Kirman is an Iranian city with a glorious past. Located on the ancient caravan route to India, near the great desert (Dasht-e-Lut), it became a refuge of the Zoroastrians. The city was spared the ravages of the Mongol invasions thanks to its difficult access. While at the end of the rule of the Safavids (first quarter of the 18th century) most Persian cities were badly hit by the devastating Afghan invasion, once again Kirman was spared general destruction. But political entanglements surrounding the power struggle between Lutf'Ali Khan, last ruler of the Zand dynasty, and Aga Mohamed brought down the prosperity of the city. In 1794 the city was sacked and partly razed to the ground after a long siege by Aga Mohamed. His successors never managed to restore the region's prestige of yesteryear.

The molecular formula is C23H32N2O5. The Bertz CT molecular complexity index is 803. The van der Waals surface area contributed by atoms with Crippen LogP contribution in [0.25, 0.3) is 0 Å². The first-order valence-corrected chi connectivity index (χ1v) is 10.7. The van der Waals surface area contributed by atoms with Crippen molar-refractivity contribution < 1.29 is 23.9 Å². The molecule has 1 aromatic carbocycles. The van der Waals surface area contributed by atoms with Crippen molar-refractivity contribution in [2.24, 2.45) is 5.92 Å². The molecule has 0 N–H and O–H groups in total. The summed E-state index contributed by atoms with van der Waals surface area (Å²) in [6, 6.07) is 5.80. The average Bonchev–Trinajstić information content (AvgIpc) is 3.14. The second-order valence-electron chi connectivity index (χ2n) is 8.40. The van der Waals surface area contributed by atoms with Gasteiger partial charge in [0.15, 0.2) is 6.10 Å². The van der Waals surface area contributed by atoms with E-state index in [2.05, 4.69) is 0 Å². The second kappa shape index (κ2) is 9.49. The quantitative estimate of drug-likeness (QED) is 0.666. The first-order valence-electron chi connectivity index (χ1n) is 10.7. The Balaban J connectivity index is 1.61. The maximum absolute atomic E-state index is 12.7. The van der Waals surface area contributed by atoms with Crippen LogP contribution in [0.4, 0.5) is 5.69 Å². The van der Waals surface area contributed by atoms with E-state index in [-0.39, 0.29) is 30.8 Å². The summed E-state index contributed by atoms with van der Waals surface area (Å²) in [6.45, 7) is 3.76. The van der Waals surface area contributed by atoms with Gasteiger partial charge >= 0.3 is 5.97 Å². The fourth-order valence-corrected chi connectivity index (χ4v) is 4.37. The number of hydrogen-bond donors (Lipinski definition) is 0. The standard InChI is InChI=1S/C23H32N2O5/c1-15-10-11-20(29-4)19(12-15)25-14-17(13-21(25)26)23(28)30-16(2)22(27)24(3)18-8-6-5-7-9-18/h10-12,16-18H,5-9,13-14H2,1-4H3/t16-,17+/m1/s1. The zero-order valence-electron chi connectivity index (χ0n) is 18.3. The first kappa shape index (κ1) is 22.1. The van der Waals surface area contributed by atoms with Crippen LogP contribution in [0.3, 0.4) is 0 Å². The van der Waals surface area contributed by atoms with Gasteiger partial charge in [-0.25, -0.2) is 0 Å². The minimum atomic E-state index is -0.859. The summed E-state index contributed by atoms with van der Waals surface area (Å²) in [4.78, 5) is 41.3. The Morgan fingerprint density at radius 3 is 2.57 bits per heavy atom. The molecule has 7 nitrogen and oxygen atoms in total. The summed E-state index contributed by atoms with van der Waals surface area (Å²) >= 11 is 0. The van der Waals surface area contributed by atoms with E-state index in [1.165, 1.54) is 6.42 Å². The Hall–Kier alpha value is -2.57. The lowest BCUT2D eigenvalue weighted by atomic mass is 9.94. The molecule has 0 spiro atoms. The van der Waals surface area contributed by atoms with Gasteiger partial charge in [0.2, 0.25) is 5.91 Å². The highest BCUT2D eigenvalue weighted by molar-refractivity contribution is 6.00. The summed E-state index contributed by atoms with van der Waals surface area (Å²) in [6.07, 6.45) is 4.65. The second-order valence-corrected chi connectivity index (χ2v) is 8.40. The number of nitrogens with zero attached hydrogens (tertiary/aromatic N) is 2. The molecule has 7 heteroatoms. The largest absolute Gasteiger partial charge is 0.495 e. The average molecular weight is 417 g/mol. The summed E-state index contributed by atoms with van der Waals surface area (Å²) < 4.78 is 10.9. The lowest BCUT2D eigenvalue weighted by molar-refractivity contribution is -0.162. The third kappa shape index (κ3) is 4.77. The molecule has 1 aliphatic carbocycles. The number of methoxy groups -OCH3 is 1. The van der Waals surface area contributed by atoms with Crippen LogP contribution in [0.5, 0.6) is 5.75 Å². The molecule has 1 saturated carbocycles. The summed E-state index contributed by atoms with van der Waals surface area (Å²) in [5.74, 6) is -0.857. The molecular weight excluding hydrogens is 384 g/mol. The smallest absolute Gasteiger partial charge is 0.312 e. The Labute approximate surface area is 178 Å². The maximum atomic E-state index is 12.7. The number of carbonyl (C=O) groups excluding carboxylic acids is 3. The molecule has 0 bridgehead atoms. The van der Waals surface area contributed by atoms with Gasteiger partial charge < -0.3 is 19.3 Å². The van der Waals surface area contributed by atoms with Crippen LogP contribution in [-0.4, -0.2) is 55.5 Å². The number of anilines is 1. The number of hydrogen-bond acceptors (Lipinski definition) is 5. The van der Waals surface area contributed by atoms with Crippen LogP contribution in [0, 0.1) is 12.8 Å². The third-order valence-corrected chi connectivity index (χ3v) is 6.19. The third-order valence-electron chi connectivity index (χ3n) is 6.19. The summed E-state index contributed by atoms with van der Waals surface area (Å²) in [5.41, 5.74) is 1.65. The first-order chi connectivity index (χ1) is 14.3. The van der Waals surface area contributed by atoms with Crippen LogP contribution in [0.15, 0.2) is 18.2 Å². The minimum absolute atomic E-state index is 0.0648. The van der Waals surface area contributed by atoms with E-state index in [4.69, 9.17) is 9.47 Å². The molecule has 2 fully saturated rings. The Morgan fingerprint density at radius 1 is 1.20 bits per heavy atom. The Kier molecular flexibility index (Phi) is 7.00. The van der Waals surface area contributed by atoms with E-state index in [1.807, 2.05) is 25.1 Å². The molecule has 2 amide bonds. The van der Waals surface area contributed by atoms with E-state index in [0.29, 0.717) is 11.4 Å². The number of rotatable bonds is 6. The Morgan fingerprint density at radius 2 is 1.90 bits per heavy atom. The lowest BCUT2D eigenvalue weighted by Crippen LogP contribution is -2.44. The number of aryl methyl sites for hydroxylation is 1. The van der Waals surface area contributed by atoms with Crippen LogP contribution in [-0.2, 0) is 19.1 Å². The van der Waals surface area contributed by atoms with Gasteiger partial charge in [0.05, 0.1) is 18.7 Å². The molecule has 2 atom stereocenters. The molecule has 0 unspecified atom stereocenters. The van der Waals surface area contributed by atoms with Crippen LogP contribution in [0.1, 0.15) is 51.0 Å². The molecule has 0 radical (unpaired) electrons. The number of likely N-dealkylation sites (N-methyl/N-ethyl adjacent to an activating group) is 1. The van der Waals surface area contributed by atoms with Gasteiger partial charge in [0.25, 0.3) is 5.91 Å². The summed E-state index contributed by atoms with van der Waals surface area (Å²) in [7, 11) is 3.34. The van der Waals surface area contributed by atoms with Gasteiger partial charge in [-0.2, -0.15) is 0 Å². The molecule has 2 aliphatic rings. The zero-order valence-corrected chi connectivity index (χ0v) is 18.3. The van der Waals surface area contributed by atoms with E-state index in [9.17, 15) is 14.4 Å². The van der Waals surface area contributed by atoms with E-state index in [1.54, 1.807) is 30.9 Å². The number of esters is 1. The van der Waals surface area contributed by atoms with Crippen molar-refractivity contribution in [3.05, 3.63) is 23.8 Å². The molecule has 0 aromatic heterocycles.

Kirman has widely contributed to the fame of the oriental rug. The graceful floral patterns and extremely refined designs conquered the world and contributed to the strong reputation of Persian rugs. The revival of the carpet trade in Kirman owes much to traders from Tabriz and certain Western firms that settled in the region at the end of the 19th century. They strongly influenced the production by requesting new patterns that were very popular in Europe and America. The goods were first sent to Tabriz, then to the Ottoman port of Trabzond, where they were shipped to Constantinople and Europe. The first Western company to set up a workshop in Kirman was the Eastern Rug and Trading Company of New York (later acquired by Fritz and Larue). A significant school of Kermani designers with a well-established reputation has emerged. The designers have opened up to innovation by developing a sumptuous style which also aims to meet the expectations of the Western market.